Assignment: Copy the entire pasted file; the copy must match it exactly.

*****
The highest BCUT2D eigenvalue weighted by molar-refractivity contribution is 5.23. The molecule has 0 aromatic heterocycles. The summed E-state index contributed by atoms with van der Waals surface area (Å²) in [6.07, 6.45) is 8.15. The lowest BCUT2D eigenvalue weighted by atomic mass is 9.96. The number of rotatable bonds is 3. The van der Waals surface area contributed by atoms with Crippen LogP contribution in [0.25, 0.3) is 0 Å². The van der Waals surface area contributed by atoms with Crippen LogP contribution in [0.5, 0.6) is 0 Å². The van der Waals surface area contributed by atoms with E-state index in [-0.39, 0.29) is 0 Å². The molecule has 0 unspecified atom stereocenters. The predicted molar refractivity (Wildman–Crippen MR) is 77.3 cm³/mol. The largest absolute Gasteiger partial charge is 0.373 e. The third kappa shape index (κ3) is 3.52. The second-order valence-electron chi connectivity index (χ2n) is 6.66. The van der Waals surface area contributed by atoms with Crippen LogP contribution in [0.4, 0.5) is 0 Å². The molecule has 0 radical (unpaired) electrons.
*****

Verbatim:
The highest BCUT2D eigenvalue weighted by molar-refractivity contribution is 5.23. The molecule has 0 aromatic heterocycles. The summed E-state index contributed by atoms with van der Waals surface area (Å²) in [6.07, 6.45) is 8.15. The lowest BCUT2D eigenvalue weighted by atomic mass is 9.96. The number of rotatable bonds is 3. The van der Waals surface area contributed by atoms with Crippen LogP contribution in [0.25, 0.3) is 0 Å². The van der Waals surface area contributed by atoms with Crippen LogP contribution in [0.5, 0.6) is 0 Å². The van der Waals surface area contributed by atoms with E-state index in [-0.39, 0.29) is 0 Å². The molecule has 0 unspecified atom stereocenters. The predicted molar refractivity (Wildman–Crippen MR) is 77.3 cm³/mol. The largest absolute Gasteiger partial charge is 0.373 e. The third kappa shape index (κ3) is 3.52. The second-order valence-electron chi connectivity index (χ2n) is 6.66. The van der Waals surface area contributed by atoms with Crippen LogP contribution in [0.4, 0.5) is 0 Å². The molecule has 0 radical (unpaired) electrons.